I had a few minutes for my favourite past-time: a coffee and a scribble in a well-known coffee outlet. My friend called en route. ‘I can’t talk,’ I whispered, ‘you’re too loud.’ We persevered, the phone held six inches away from my ear but when I entered the coffee shop mid-conversation, I had to walk straight out. Everyone was so noisy! How could I possibly carry on my own conversation? 

I’ve learnt that the hearing aids ‘wake up’ messages to the brain which have been redundant whilst hearing has been disintegrating and that this heightened sensitivity calms down once the brain has regrouped and worked out which sounds it really needs to focus on. Clever, isn’t it! Much as I enjoyed the new sensation and hearing sounds I never knew existed, amusing as it was to hear every word of the news set at 36 instead of 60 or, rather, maximum volume, I admit it was quite tiring and a little unsettling. My first impression is that, yes, in a fairly significant way, these aids will change my life but, for now, it was quite a relief to unplug my ears, tuck the aids back into their nifty little box for the night and snuggle down with just me, my tinnitus and a little normality for company.


  1. Thanks for reading! Some people are having trouble commenting so please copy and save your comment before attempting to post it and, if blogger won't oblige, please do email it to me and I'll post it for you. I do love to read all comments. Thanks! jackieDOTbuxton35ATgmailDOTcom. (Remember to change the DOTs and Ats for symbols :) )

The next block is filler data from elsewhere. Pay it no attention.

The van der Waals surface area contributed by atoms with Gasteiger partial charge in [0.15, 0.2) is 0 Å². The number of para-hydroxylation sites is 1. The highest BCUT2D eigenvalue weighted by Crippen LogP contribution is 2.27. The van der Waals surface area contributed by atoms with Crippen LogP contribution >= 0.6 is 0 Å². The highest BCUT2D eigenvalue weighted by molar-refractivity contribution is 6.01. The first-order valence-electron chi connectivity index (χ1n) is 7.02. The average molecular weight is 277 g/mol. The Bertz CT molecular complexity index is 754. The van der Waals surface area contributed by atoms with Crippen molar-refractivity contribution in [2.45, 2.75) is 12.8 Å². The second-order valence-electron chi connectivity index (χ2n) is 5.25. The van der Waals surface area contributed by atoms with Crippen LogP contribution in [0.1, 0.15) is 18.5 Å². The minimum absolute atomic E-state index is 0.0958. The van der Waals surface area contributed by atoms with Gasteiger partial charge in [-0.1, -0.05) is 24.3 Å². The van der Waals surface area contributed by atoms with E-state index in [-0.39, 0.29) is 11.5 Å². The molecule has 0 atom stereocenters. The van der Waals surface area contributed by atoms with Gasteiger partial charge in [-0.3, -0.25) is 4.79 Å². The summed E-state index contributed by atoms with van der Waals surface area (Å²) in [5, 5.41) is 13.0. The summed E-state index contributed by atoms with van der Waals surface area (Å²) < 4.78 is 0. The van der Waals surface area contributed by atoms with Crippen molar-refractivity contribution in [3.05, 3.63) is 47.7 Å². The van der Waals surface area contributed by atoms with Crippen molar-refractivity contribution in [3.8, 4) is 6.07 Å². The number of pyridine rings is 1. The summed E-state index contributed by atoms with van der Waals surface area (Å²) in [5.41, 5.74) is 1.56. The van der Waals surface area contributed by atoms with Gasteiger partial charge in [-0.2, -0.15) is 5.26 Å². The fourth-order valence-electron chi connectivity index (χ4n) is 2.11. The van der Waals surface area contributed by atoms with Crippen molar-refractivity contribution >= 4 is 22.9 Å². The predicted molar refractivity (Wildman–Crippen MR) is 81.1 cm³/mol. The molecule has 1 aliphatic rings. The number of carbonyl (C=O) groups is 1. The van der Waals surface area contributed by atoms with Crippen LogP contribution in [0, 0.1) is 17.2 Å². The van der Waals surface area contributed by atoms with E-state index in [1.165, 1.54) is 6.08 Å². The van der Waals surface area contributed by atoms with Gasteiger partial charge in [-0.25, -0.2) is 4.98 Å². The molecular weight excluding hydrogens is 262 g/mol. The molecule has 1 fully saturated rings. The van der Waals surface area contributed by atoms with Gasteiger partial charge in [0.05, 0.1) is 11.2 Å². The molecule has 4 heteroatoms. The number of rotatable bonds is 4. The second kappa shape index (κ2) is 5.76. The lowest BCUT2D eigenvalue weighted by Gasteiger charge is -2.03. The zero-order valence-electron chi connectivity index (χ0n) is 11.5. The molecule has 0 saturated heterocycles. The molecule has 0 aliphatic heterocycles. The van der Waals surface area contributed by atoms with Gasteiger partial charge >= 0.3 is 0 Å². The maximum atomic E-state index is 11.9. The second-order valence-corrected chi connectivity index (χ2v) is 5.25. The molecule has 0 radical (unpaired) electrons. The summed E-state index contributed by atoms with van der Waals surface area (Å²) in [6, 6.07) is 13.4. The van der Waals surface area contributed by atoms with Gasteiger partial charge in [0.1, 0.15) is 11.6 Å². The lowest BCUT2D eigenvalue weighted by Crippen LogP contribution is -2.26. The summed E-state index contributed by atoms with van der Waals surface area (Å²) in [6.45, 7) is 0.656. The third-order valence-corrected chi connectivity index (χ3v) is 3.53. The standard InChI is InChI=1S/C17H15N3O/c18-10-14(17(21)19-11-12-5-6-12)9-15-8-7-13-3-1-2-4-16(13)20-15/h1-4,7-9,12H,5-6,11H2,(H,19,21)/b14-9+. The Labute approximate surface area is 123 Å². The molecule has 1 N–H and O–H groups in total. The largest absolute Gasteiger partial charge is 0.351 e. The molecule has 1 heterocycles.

2. omg! That is scary! Well glad to hear (haha) you've gone for it! should think you'll be super tired for a while but how nice to not have that funny feeling after every conversation that you missed something/ got it wrong/ made a fool of yourself! Me thinks a trip to the hospital is in order or perhaps next year!

  3. Hi Antonia, before that trip to the hospital, you might want to visit the bank... HOWEVER, as I don't think you have tinnitus (do you?), then you might be able to have a digital aid that's on the national health. Obviously something to sort out when you're back in England. Until then, I shall enjoy not being the 'deafest'!! Thanks for reading :)

  4. Comment from Pauline: 'Wow, Jax! Sounds fab. I bet the unfiltered sound is what people with Autism suffer - Paul used to talk about someone he supported being unable to focus on the teacher if other students were talking. Probably also like trying to record something and picking up all the background noise you didn't realise was there.
    Good luck adjusting to your new sound-ful life.'

  5. Pauline, I think you've hit the nail on the head. That's why I'm enjoying the novelty, but also enjoying turning them off at the moment! I'm lucky in that my brain, in theory, should be able to make the adjustment. Thanks for reading and sorry you had trouble commenting.

  6. Jax, this is a fab blog which should be obligatory reading for everyone. It would really help people to understand what it is like for those with less than brilliant hearing. I do hope that by now your brain and ears are more in sync and that this is the start of a whole new exciting noisy world for you.

  7. Thanks Lyn, I'm glad you liked it. The world's certainly noisier, I'm not sure it's completely making sense yet but I'm told it's only a matter of time.

  8. Hi, I found your blog through a comment you left on Nicola Morgan's blog. This post made me realise how much we can take our senses for granted sometimes. I hope you're finding the noise easier now.

  9. Hi Annalisa, thanks for popping over to my blog :) And thank you, I am loving my new world but think there's still a way to go - I still find voices drowned out by the sound of my own footsteps, even though I know they are much clearer to me than they would have been. But it just goes to show how sensitive our ears are when they're working right, as you say, and how clever our brain is (when it's working right...)But I am getting there, my head is starting to sort the wood from the trees and the whole acclimatising experience is quite good fun!